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  #1  
Old 21 January 2007, 09:05 PM
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Icon86 Don't eat the first snow

Comment: I was raised by my parents with the "knowledge" that eating of
the first snow fall of the year was eating dirty snow. Is this true? We
always ate of the 2nd snow making snow ice cream but never the first. The
reason I ask is because the wife has never heard of this.
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  #2  
Old 21 January 2007, 09:07 PM
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When I was a child, my best friend's mother always said this and refused to make her delicious snow cream for us until the second snow. It seemed silly even when I was seven years old.
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  #3  
Old 21 January 2007, 09:12 PM
Warlok5
 
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I've heard of it - there's a theory that as the flakes form they pick up more small airborne particles than rain might, since they are suspended longer and "trap" as they grow... and that the first snow is laden with the particles (some also say the first snow has the largest flakes?). Then the second snow is formed in more "pure" air.

Can't say I believe either - but as someone who does like to make martinis with fresh snow (vice ice for chilling), I can say that there is more of a mineral taste in snow (first or otherwise) than what you'd otherwise expect in what appears to be pristine white "pure" frozen water. Even more "minerally" than mountain streams.

War 'on that thought - off to the porch' lok
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  #4  
Old 21 January 2007, 10:10 PM
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OK- here it is. You'll have to take my word that I chilled it with snow, but it is tasty!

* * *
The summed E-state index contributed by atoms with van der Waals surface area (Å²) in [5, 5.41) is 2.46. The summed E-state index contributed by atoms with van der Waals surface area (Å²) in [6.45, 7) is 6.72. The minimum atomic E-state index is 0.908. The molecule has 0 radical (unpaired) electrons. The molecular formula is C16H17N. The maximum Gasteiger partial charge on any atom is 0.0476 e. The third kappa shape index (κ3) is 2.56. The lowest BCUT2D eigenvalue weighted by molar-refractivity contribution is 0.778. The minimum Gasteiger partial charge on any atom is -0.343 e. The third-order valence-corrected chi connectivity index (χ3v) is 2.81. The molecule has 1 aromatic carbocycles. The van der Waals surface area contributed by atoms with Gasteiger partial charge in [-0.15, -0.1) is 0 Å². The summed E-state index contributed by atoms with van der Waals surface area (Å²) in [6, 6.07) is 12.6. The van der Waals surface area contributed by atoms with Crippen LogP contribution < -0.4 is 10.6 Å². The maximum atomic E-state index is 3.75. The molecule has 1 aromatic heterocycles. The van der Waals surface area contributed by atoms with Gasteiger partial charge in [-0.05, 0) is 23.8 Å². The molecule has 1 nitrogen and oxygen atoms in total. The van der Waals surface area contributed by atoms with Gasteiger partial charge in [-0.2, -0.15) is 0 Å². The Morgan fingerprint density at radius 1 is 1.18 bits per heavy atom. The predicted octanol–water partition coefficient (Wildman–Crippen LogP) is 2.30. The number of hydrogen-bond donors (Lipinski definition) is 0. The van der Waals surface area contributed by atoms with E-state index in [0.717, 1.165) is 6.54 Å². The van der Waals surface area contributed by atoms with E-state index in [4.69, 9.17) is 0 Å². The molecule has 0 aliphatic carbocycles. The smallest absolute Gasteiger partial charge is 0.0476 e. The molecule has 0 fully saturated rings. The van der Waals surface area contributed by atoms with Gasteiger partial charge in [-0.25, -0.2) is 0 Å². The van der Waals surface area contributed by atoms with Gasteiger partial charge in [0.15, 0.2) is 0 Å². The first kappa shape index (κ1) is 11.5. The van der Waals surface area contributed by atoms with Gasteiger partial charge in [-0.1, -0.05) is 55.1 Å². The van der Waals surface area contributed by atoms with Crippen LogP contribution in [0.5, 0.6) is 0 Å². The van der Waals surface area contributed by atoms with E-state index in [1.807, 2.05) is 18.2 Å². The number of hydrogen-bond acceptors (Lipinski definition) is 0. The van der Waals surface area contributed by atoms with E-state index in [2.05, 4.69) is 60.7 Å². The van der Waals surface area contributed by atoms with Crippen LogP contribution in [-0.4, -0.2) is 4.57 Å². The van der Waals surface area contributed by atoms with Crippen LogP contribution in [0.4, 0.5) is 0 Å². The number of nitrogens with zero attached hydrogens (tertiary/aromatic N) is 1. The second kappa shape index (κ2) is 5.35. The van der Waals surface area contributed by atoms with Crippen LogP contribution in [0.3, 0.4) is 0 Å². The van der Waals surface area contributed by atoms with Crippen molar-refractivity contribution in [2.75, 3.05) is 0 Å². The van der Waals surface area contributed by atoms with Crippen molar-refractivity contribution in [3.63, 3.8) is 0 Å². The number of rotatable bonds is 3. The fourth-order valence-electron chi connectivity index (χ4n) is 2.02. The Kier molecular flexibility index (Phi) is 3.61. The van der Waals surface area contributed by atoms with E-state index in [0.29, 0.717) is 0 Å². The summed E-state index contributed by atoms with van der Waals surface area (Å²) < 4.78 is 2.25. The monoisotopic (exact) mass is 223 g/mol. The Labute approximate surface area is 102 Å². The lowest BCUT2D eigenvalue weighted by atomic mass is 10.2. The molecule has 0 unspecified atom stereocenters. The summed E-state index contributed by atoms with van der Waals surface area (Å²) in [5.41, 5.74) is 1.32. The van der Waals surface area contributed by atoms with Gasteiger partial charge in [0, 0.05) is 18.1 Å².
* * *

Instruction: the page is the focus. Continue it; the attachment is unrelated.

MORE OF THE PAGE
War 'I love the way the stainless reflects olives' lok
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  #5  
Old 21 January 2007, 10:50 PM
Bee
 
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Great picture.... love that reflection!

Makes me want to own stainless martini glasses... and drink a martini... and I don't even like vermouth! Mebbe I'll just eat an olive.

Bee
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  #6  
Old 21 January 2007, 10:57 PM
Warlok5
 
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Quote:
Originally Posted by Warlok5 View Post
OK- here it is. You'll have to take my word that I chilled it with snow, but it is tasty!

[IMG]Photobucket - Video and Image Hosting[/IMG]

War 'I love the way the stainless reflects olives' lok
Edited to fix picture link!
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  #7  
Old 22 January 2007, 12:12 AM
lazerus the duck
 
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Buy icecream instead.
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  #8  
Old 22 January 2007, 01:51 AM
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The only reason I don't generally eat the first snow is because the first snow around here is usually only a frosting, and it's hard to get any off the ground without getting grass or dirt as well. After the ground has cooled down enough, subsequent snows accumulate enough to eat.

Maybe that's where this wives' tale came from?